Sinusitis also called rhinosinusitis or sinus infection is a common inflammation of the air cavities that produce the mucus necessary for the nasal passages to work properly. It is one of the more prevalent chronic illnesses in the United States and affects people of all ages. According to the Centers for Disease Control and Prevention (CDC), 26.5 million adults (11.0% of adults) were diagnosed with sinusitis in 2016. Sinusitis can be acute or chronic, and caused by viruses, bacteria, fungi, allergies, or even an autoimmune reaction. Surgery is generally recommended for chronic sinusitis when medical treatment fails. Frequently performed in an outpatient setting, functional endoscopic sinus surgery (FESS) is a minimally procedure used to restore sinus ventilation and normal function. There are new bundled FESS codes in 2018 and outsourcing medical coding can help providers understand the new codes and submit accurate claims for maximum reimbursement.
Chronic Rhinosinusitis (CRS) – Causes and Symptoms
While acute sinusitis usually occurs due to a bacterial infection and responds to antibiotics, chronic sinusitis triggers an aggressive inflammatory reaction and may not get better with conservative treatment. In CRS, the cavities around sinuses become inflamed and swollen for at least 12 weeks, and do not get better with treatment. Patient history is very important in CRS because sinus symptoms may be similar to that of other disease processes, and also due to the poor association between symptoms and endoscopic and radiographic findings.
Chronic sinusitis can be caused by an infection, by nasal polyps, or by a deviated nasal septum. Common symptoms are:
- Nasal obstruction, blockage, congestion, stuffiness
- Nasal discharge (which may be thin to thick and from clear to purulent)
- Postnasal drip
- Pain, tenderness and swelling around the eyes, cheeks, nose or forehead
- Chronic unproductive cough (especially in children)
- Hyposmia or anosmia (more with nasal polyps)
- Reduced sense of smell
- Sore throat
- Bad breath
- Fatigue or irritability
- Exacerbation of asthma
- Dental pain (upper teeth)
- Visual disturbances
- Sore throat
- Stuffy ears
Complications of a sinus infection that can occur include meningitis, brain abscess, osteomyelitis, and orbital cellulitis. Rare fungal infections of the sinuses are medical emergencies.
Diagnosis and Treatment
Symptoms must have been present for longer than 12 weeks for a diagnosis of chronic sinusitis. The following methods for diagnosing the condition:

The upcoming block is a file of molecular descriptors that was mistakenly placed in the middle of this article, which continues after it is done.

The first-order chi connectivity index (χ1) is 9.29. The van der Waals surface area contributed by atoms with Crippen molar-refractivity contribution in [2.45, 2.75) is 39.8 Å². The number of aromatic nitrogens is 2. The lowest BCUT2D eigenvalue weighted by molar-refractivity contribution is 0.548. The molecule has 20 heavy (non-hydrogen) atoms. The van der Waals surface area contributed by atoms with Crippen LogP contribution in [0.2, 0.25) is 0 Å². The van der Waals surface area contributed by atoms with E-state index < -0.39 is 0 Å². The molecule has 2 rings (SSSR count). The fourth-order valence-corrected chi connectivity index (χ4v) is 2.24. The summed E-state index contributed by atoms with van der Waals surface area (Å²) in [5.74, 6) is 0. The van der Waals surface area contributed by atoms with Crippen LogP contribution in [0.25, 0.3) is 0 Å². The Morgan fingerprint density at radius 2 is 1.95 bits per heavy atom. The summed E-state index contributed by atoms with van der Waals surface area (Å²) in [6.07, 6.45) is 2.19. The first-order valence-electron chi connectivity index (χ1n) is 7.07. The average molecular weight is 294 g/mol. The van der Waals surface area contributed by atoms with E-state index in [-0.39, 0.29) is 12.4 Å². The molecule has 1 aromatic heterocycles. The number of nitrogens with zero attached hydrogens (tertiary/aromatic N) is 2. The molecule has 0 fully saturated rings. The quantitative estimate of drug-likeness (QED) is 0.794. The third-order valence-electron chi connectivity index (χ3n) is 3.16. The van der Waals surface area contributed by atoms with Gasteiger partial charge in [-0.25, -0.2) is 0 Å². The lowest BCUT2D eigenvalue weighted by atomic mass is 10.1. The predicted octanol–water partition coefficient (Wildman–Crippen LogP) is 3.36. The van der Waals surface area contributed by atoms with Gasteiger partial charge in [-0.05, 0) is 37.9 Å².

- Examination of the nose and face for signs of tenderness
- Rhinoscopy (nasal endoscopy)
- Nasal and sinus cultures may be used to determine if the condition is caused by bacteria or fungi.
- An allergy skin test is done if thenasal flare up is suspected to be triggered by allergies
The goal of treating chronic sinusitis is to reduce the inflammation of the nasal passages and keep them draining, resolve the underlying cause, and reduce the incidence of sinusitis flare-ups. Primary treatments may include: saline nasal irrigation, nasal corticosteroids, corticosteroids, aspirin desensitization treatment, antibiotics, and immunotherapy. Functional endoscopic sinus surgery (FESS) could be an option for cases resistant to primary treatment.
Functional Endoscopic Sinus Surgery (FESS)
The goal of FESS is usually to remove obstructions that block natural drainage and also inflamed tissue and bone. FESS involves inserting an endoscope into the nose to evaluate the nasal anatomy, central airway, and sinuses. Abnormal and obstructive tissues are then removed or the septum straightened using state-of-the-art imaging technology and equipment. This less invasive surgical procedure is usually performed entirely through the nostrils, resulting in minimal post-operative discomfort, quicker healing.
The surgery may take from one to three or more hours, and the patient may receive general anesthesia or, sometimes, sedation through local anesthesia. Endoscopic sinus surgery can clear blockage with minimal disturbance to the healthy tissue and with no external scars.
Clinical Documentation to indicate Medical Necessity
For reimbursement, the clinical documentation must indicate the medical necessity of FESS. United Healthcare considers Functional endoscopic sinus surgery (FESS) as proven and/or medically necessary for one or more of the following:
- Patients with chronic rhinosinusitis (defined as rhinosinusitis lasting longer than 12 weeks) with both of the following:
- Chronic rhinosinusitis of the sinus to be operated on is confirmed on computed tomography (CT) scan by one or more of the following: Mucosal thickening; Bony remodeling; Bony thickening; Obstruction of the ostiomeatal complex, and Opacified sinus.
- Symptoms persist despite medical therapy with one or more of the following: Nasal lavage; Antibiotic therapy, if bacterial infection is suspected, and Intranasal corticosteroid
- Mucocele documented on CT scan
- Concha bullosa documented on CT scan